Some may be surprised to learn that black bears come in a wide variety of colors. Black bears are often loosely grouped into the four following color phases:
- Blonde, which is a yellow to very light-brown color. A blonde bear’s head or legs may be darker.
- Cinnamon, which is brownish with a distinct red tint characteristic of the spice after which it is named. In some areas these are called red bears.
- Brown or chocolate, which can range from fairly light brown to a deeper chocolate-brown color.
- Black, which of course is unmistakably black, often accompanied by a shiny sheen. Blacks commonly have a white blaze on their chest in some locales, while bears of other colors rarely do.
There are other colors that show up in tiny geographic areas such as the kermode bear and the glacier bear, but for the common man, these four color phases represent the opportunities available to us. Harvesting a bear of each color phase is referred to as a grand slam.
A growing number of people are showing an interest in shooting a bear of a color other than black. I am one of them. I am aware of a very small number of people who have harvested one of each of the four major color phases. I do not know for a fact that anyone has done it with a bow. Most likely someone has, and maybe someone will come forward with proof that they have done it as a result of reading this article. That would be exciting for me.
Why would anyone want to go to the trouble to shoot one bear of each color phase? Well, why do we have Pope and Young and Boone and Crockett record books? By our very nature, hunters are collectors; we like to add things to our collections and keep track of things like size, color, and other characteristics. There are plenty of benchmarks to strive toward. Some people really want to get 500-pound bear, some want to get a Boone and Crockett bear, some want one with a nice blaze on the chest, and some want a bear of a different color. It’s a part of who we are as hunter-gatherers and collectors. And it’s an important part of why bear hunters love bear hunting. Deer hunters, for example, have little to go on by comparison. We measure antlers by the inch and in some areas deer are weighed and recorded. That’s pretty boring compared to the benchmarks bear hunters have.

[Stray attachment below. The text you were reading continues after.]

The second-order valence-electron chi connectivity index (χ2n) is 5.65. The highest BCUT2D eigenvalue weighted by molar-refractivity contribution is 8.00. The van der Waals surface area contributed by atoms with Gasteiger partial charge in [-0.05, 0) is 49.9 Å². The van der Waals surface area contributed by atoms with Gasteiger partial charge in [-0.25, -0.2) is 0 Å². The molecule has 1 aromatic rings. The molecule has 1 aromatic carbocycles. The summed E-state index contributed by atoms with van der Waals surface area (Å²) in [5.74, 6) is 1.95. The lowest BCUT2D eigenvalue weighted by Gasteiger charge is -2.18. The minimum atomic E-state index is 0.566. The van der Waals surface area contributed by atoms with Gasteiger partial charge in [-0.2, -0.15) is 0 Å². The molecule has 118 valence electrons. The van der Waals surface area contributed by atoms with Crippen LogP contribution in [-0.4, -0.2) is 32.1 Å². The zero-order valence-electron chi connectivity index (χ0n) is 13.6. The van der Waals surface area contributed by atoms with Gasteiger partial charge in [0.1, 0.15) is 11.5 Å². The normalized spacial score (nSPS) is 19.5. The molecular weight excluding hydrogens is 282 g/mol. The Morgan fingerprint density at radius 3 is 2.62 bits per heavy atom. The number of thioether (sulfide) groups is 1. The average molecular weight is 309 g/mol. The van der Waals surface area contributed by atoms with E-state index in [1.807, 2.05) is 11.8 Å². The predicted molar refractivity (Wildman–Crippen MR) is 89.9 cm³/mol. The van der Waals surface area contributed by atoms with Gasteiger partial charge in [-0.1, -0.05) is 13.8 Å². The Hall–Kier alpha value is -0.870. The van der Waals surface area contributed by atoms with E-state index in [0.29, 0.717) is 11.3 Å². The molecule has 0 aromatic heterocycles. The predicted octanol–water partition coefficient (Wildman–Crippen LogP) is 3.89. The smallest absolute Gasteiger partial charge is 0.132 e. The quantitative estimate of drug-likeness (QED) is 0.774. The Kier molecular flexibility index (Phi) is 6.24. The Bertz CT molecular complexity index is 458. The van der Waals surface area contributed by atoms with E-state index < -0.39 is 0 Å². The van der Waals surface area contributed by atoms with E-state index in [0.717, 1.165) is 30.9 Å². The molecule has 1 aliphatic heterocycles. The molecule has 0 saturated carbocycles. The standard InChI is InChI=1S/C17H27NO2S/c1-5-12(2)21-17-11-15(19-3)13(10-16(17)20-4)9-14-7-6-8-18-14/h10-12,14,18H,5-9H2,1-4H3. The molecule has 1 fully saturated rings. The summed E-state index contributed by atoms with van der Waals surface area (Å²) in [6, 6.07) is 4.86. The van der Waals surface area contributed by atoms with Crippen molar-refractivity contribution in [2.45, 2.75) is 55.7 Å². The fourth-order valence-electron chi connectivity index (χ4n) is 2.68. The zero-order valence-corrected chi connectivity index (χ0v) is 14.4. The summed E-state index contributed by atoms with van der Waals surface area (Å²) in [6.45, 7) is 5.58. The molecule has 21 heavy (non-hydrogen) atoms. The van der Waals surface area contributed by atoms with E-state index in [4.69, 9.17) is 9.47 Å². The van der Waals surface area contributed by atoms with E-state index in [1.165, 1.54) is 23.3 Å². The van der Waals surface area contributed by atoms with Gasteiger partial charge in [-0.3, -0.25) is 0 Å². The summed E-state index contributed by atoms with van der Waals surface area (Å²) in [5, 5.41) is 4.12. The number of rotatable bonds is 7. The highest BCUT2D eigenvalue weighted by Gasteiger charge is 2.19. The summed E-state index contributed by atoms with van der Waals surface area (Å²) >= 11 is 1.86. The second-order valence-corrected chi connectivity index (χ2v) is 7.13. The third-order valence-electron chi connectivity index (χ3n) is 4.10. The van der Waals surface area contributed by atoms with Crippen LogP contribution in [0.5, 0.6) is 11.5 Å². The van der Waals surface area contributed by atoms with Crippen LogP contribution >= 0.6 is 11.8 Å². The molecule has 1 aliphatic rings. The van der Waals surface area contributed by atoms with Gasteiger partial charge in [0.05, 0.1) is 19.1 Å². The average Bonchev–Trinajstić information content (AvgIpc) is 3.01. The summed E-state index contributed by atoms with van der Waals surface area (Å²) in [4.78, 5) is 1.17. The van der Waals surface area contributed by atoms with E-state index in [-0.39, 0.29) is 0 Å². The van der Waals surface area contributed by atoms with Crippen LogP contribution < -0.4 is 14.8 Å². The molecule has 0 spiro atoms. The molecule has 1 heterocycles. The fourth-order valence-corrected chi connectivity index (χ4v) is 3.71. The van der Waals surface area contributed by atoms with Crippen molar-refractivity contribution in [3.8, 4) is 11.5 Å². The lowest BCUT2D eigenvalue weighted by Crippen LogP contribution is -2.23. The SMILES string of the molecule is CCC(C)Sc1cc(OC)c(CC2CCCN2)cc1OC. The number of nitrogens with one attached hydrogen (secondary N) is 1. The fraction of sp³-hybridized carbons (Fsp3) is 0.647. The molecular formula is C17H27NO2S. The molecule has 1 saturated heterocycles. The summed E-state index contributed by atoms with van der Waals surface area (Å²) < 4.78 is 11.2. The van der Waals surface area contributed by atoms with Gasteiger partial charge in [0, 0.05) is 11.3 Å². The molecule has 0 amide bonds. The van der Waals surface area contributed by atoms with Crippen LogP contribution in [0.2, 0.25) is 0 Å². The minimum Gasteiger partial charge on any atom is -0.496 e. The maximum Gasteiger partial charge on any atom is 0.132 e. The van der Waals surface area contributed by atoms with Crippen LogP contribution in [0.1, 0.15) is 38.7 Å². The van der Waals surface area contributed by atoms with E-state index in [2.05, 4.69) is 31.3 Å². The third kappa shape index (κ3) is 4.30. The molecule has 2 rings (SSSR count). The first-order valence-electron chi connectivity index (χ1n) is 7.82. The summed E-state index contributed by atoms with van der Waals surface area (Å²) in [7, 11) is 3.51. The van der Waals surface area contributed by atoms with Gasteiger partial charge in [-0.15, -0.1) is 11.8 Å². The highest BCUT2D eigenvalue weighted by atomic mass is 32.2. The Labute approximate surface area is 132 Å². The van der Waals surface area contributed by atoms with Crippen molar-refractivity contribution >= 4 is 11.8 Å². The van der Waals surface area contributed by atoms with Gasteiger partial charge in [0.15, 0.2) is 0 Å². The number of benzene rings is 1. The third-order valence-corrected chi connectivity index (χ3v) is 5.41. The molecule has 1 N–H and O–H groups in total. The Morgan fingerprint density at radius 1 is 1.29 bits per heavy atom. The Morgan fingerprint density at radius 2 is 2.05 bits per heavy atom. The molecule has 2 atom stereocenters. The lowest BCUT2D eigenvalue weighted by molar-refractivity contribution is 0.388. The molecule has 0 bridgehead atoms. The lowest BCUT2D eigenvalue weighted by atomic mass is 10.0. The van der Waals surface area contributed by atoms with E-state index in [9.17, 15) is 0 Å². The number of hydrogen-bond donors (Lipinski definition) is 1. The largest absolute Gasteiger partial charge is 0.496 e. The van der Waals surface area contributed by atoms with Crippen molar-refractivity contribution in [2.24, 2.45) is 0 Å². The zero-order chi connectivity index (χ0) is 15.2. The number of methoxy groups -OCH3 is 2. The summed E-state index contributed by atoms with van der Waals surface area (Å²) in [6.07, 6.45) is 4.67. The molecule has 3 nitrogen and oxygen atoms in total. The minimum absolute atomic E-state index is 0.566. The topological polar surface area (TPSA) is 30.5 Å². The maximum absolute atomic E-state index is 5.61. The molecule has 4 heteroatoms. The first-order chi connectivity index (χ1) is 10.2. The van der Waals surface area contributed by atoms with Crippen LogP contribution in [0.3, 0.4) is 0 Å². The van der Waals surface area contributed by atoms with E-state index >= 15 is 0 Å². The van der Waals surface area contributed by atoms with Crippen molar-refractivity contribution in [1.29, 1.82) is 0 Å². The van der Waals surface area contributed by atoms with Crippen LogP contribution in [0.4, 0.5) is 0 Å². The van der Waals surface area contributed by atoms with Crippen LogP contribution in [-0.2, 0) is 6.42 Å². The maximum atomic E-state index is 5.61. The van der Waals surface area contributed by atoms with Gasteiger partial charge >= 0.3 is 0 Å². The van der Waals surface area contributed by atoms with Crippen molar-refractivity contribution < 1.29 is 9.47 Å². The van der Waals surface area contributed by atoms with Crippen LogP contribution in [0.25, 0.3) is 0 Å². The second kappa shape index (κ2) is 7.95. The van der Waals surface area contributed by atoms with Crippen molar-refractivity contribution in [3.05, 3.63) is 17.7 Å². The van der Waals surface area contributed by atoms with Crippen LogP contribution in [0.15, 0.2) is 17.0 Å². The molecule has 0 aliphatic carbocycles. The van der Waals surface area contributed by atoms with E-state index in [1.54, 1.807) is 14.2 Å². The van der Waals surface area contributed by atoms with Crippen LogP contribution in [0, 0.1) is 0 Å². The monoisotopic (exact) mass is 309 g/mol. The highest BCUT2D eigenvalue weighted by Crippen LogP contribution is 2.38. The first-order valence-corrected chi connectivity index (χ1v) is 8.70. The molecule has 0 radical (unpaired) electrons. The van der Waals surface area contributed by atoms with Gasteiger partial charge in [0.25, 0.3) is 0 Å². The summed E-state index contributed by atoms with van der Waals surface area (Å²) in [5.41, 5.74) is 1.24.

So let’s take a look at the four major colors and divide them up geographically. If you are on a quest for a bear of one of these colors, this should help you narrow your search.
Check These Out
fishingVideo: Ice Starts Breaking Underneath Fishermen and No One Even Reacts
shootingVideo: How GLOCK in Austria Does Quality Control
General OutdoorsTrailcam Captured Naked Man on LSD Who Believed He was Siberian Tiger
Deer Camp 2016Two Trophy Bucks Over 200 Inches Fight to the Death
General OutdoorsDrive-By Mannequin Challenge Results in Several Arrests
General OutdoorsVideo: Australian Hunter Punches Kangaroo in Face to Save Dog
General OutdoorsGun-Packing Family Catch Burglars on Live TV
Shooting SportsVideo: Everything You Need to Know About the Hearing Protection Act Post Election
FishingFisherman Lands Kilo of Cocaine off Miami Coastline
General OutdoorsMarshawn Lynch Narrates Planet Earth II Proving It’s Even Better in ‘Beast Mode’
Blacks, of course, are found across the Eastern United States and Canada. Rather than explain where they are common, it’s easier to explain where they are uncommon. Across the Western United States they make up about 50 percent of the population, and in some states less than that. Black bears are less common in Canada in the Rocky Mountains in Alberta and British Columbia, where increasing numbers of browns, cinnamons, and the occasional blonde may be found. States such as New Mexico, California, Colorado, Utah, and Arizona have fewer blacks than other colors.